A joint investigation conducted by officers of the Royal Thai Police and the Wildlife Justice Commission resulted in the arrest of three men suspected of involvement in a big cats trafficking network in Thailand and the Greater Mekong Region.
Our planet’s wildlife is being decimated
Wildlife crime urgently needs justice. The illegal exploitation of wild flora and fauna is destroying our planet’s biodiversity. The global trafficking of wildlife continues relentlessly, driving many species towards extinction and threatening global security and public health. Massive efforts to raise awareness and reduce demand aren’t slowing one of the world’s most lucrative forms of transnational organised crime.
Nature is in unprecedented decline
We are at risk of losing more than one million species in the coming years, like rhinos, pangolins, tigers, and turtles – while criminals make billions from illegal sales.
Transnational Organised Crime
Wildlife crime is seen as a low-risk, high-reward dirty industry, currently estimated to be the fourth most profitable global crime, after the trafficking of drugs, humans, and firearms. Organised crime networks are attracted by the large financial rewards and low risk of detection or prosecution, emboldening them to prey on vulnerable species for profit.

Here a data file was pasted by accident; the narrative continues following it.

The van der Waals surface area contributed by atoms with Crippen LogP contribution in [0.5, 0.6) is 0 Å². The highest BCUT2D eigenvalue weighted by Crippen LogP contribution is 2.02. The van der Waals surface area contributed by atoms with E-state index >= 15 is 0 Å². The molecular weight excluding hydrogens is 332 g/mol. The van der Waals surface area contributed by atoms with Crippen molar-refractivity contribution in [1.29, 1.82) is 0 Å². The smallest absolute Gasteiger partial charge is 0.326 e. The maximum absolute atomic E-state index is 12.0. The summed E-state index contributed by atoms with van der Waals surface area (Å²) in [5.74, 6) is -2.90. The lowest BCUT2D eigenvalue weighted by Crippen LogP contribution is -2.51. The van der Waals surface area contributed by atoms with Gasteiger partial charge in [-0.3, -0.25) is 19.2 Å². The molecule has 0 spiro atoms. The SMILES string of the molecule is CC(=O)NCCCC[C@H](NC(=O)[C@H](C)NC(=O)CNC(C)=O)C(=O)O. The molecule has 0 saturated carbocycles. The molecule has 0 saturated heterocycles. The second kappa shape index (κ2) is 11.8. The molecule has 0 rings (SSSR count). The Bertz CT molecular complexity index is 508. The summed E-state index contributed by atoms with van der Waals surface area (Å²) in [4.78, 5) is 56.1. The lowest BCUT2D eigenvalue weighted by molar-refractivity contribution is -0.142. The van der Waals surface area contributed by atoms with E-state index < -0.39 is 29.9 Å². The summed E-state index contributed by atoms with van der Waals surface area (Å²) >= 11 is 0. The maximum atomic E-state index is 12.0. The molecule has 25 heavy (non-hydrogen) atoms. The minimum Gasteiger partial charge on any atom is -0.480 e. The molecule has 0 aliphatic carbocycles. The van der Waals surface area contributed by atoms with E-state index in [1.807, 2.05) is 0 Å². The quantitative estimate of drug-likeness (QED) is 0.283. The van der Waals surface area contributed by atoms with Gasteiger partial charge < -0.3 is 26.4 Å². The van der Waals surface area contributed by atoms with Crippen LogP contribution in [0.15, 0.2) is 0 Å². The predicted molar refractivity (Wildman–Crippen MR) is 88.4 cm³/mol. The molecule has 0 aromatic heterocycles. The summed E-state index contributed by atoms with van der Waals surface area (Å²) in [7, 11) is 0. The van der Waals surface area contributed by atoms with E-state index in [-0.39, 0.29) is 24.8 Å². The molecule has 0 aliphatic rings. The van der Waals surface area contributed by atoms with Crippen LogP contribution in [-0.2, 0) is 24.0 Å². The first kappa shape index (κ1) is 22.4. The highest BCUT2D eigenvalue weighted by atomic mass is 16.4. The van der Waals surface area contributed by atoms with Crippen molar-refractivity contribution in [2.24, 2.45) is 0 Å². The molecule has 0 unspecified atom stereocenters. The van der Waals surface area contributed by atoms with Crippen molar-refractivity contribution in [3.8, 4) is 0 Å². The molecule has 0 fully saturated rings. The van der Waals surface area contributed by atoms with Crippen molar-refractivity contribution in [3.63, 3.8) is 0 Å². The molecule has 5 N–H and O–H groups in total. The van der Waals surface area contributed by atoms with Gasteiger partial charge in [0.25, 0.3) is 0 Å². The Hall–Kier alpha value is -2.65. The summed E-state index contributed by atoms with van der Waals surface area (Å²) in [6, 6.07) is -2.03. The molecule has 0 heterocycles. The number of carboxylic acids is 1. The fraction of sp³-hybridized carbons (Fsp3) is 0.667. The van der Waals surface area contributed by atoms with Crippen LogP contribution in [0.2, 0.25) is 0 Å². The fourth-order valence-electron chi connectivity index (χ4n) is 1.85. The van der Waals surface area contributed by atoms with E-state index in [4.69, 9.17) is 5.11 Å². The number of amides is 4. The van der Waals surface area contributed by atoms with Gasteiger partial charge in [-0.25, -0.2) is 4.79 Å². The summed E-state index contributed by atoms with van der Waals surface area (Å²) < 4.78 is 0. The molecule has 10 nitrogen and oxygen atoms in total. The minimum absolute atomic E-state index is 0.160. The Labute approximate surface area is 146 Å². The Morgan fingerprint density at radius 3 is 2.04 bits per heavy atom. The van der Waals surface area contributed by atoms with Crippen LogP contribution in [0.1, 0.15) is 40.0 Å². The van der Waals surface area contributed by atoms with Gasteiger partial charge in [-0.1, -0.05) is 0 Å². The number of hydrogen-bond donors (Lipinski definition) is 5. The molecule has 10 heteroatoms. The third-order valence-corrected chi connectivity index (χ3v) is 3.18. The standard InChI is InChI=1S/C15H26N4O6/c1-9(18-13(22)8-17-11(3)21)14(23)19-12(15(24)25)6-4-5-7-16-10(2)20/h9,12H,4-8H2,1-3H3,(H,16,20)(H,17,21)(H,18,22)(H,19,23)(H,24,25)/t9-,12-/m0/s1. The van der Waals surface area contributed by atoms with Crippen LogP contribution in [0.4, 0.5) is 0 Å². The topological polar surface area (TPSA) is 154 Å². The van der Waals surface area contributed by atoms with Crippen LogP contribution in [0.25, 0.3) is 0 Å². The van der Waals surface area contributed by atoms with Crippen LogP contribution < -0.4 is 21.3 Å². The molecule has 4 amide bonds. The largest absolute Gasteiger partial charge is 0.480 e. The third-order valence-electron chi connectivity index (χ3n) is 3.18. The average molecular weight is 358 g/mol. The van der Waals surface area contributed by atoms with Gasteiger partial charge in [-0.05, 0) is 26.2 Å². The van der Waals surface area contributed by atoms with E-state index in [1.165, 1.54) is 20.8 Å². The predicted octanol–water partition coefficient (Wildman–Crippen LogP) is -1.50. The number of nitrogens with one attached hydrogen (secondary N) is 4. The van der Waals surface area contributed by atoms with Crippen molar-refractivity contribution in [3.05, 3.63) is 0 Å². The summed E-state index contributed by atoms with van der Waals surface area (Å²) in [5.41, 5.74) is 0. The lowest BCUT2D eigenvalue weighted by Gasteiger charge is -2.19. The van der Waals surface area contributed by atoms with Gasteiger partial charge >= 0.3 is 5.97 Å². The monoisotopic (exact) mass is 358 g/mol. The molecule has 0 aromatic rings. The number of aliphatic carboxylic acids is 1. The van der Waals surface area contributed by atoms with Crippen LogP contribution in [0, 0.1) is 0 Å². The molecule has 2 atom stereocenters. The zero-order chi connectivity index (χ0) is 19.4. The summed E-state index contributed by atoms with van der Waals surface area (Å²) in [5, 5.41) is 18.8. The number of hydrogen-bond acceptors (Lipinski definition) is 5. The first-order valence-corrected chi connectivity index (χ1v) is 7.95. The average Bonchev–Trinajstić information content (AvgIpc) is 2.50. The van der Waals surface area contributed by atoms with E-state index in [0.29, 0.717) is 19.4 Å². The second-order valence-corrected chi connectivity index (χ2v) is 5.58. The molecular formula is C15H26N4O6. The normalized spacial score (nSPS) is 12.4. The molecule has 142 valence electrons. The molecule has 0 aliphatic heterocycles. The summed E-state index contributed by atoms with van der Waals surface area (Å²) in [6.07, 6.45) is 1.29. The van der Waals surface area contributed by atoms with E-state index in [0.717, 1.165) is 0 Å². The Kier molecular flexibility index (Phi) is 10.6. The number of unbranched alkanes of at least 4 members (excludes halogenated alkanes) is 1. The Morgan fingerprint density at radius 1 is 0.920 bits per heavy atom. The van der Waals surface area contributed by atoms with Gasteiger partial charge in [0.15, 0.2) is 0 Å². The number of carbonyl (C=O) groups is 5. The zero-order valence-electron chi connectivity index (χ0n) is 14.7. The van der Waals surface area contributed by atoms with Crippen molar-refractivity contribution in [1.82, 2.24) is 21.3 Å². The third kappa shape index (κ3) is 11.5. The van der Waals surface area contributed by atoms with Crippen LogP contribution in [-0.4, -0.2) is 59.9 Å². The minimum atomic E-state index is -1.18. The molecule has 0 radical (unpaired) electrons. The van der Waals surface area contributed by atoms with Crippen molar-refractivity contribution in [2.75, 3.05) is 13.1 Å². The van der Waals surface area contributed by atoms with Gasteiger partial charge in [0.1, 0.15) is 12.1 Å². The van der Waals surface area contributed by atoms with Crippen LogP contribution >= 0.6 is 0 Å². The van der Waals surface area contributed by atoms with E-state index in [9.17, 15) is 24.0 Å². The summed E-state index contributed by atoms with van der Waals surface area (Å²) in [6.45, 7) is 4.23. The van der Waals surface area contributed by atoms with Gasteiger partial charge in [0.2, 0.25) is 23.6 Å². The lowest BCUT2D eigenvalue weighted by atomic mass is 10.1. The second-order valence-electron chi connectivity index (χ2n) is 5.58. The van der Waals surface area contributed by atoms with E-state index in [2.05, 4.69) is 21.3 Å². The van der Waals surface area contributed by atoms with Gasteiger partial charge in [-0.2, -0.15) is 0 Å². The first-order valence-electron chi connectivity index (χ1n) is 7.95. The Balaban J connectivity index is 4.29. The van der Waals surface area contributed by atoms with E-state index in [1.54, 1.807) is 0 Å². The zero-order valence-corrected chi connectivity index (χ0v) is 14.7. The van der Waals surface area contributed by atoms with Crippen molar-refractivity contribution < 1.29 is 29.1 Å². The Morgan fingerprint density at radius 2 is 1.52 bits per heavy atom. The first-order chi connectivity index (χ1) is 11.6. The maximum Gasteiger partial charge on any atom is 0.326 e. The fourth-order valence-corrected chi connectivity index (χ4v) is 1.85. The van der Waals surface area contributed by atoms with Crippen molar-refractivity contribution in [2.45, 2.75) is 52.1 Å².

Given their complex and transnational nature, wildlife crimes are often overlooked: rather than going for the high-level international criminals, focus tends to be placed on targeting more accessible criminals in the supply chain, such as poachers and low-level smugglers. When illegal shipments of wildlife are intercepted, they are rarely subjected to follow-up investigations.
How we fight wildlife crime
The Wildlife Justice Commission works to disrupt wildlife, fisheries, and timber crime, dismantle criminal networks, encourage the growth of political will to combat these problems, and build tomorrow’s sustainable solutions. To protect vulnerable species from exploitation, we:
- conduct intelligence-led investigations
- bridge the intelligence gap with intelligence analysis
- share intelligence and investigative findings with governments and stakeholders
- build sustainable solutions through training and mentoring
- urge governments to act
The Wildlife Justice Commission is concerned by the sheer amount of mammoth ivory products for sale on Chinese e-commerce sites. Mammoth ivory may perpetuate the demand for elephant ivory. More research is needed to understand the supply chain.